Gulf Coast Rescue Update - How You Can Help
Workers wash oil off a brown pelican affected by Deepwater Horizon oil spill at the Fort Jackson Bird Rehabilitation Center in Buras, La. Charlie Neibergall, AP
David Mizejewski, a naturalist with the National Wildlife Federation, tells Paw Nation that as much as we might want to physically help these vulnerable animals ourselves, we shouldn't get into our cars and head to the gulf to try and save the pelicans with our own hands.
"So many people want to get involved helping to clean the animals, and that's not possible," Mizejewski said. "We don't want people getting sick and dying from oil exposure because they were trying to help animals. And the animals themselves are dangerous. If you get whacked in the head with the wing of a pelican, it's not a weak thing."
Mizejewski adds, "It's very easy to hurt, injure or really over-stress the animal, and it's even worse if you don't know what you're doing."
While you should leave the caring of the animals to the specialists who are licensed and trained in wildlife handling and hazardous materials, that doesn't mean that you can't support the efforts of organizations and volunteers who do have the right skills to help. (For more information on what's being done read our article: Gulf Coast Rescue Update: What's Being Done.) Here are some ideas:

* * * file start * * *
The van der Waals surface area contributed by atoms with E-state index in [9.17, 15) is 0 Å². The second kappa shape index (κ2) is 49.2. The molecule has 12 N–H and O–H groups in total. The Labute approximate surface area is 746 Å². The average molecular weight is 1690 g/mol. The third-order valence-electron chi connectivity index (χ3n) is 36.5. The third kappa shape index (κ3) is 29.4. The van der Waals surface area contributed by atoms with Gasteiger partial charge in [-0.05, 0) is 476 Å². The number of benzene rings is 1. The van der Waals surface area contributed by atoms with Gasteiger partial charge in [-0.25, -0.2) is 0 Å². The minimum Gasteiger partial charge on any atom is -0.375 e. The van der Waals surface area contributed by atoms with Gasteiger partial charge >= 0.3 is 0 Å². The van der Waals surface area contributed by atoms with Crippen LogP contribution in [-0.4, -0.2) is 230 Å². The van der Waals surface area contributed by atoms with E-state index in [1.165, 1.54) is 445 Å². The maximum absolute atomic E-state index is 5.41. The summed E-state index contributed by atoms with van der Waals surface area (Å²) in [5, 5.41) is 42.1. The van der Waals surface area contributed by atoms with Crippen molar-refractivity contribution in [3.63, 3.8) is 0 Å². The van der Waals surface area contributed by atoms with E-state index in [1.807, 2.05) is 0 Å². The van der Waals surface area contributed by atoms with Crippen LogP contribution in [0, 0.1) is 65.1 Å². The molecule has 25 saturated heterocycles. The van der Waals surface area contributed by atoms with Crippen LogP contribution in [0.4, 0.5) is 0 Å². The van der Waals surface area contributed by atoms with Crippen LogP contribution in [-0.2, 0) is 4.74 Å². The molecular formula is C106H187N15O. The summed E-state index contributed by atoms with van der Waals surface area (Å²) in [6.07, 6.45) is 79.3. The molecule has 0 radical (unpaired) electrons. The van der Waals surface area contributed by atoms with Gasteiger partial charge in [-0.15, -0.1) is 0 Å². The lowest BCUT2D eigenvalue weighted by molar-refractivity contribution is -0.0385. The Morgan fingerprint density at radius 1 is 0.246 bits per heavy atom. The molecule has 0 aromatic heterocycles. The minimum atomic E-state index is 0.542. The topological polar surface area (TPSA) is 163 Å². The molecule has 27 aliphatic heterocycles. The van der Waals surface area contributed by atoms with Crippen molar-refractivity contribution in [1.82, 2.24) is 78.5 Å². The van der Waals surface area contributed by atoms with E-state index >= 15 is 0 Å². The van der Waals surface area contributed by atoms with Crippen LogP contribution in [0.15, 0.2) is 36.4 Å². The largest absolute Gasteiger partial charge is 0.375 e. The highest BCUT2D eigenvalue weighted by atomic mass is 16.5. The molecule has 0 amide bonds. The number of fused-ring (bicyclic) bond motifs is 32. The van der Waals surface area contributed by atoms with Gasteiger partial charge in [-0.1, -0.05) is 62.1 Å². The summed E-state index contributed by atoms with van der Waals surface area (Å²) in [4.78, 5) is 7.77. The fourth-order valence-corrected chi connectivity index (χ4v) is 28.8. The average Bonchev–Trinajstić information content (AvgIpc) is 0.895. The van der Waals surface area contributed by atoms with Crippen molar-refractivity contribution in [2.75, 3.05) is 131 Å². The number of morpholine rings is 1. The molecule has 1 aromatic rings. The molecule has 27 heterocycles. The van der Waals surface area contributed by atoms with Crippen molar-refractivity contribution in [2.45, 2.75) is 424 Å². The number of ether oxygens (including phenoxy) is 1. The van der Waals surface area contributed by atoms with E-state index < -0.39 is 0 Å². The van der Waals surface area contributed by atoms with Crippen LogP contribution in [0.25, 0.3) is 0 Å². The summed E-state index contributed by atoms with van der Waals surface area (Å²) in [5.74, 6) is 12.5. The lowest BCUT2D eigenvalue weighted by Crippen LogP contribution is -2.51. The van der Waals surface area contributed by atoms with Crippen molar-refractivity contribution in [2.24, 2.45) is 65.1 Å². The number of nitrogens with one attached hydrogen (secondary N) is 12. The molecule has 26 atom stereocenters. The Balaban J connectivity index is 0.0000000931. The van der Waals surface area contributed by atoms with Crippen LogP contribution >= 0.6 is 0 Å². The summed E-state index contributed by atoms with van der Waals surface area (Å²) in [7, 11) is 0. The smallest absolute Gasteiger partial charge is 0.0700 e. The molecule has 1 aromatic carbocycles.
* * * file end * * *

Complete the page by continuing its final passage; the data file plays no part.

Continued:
Donate to organizations involved in damage assessment or habitat restoration.
The National Audubon Society has opened an oil-spill volunteer response center in Mississippi to collect bird data, transport wildlife, make nets and other rescue materials, and operate a bird hotline. It is also marshaling bird watchers to track affected species. Donate here to support the Audubon's efforts on the ground.